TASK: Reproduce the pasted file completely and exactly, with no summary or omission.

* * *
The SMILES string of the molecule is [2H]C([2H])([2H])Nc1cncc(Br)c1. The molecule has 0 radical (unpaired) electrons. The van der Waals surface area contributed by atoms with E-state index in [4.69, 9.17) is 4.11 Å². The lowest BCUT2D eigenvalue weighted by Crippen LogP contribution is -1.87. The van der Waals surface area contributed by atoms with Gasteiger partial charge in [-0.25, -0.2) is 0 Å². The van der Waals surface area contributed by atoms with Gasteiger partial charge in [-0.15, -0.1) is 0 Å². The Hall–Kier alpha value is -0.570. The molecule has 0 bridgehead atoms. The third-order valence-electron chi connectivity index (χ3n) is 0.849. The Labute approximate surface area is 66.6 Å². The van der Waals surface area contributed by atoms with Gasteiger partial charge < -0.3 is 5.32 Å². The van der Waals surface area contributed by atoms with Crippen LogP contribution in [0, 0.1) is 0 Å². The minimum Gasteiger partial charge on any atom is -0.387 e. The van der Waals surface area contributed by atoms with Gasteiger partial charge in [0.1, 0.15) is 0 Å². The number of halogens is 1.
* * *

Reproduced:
The SMILES string of the molecule is [2H]C([2H])([2H])Nc1cncc(Br)c1. The molecule has 0 radical (unpaired) electrons. The van der Waals surface area contributed by atoms with E-state index in [4.69, 9.17) is 4.11 Å². The lowest BCUT2D eigenvalue weighted by Crippen LogP contribution is -1.87. The van der Waals surface area contributed by atoms with Gasteiger partial charge in [-0.25, -0.2) is 0 Å². The van der Waals surface area contributed by atoms with Gasteiger partial charge in [-0.15, -0.1) is 0 Å². The Hall–Kier alpha value is -0.570. The molecule has 0 bridgehead atoms. The third-order valence-electron chi connectivity index (χ3n) is 0.849. The Labute approximate surface area is 66.6 Å². The van der Waals surface area contributed by atoms with Gasteiger partial charge < -0.3 is 5.32 Å². The van der Waals surface area contributed by atoms with Crippen LogP contribution in [0, 0.1) is 0 Å². The minimum Gasteiger partial charge on any atom is -0.387 e. The van der Waals surface area contributed by atoms with Gasteiger partial charge in [0.1, 0.15) is 0 Å². The number of halogens is 1.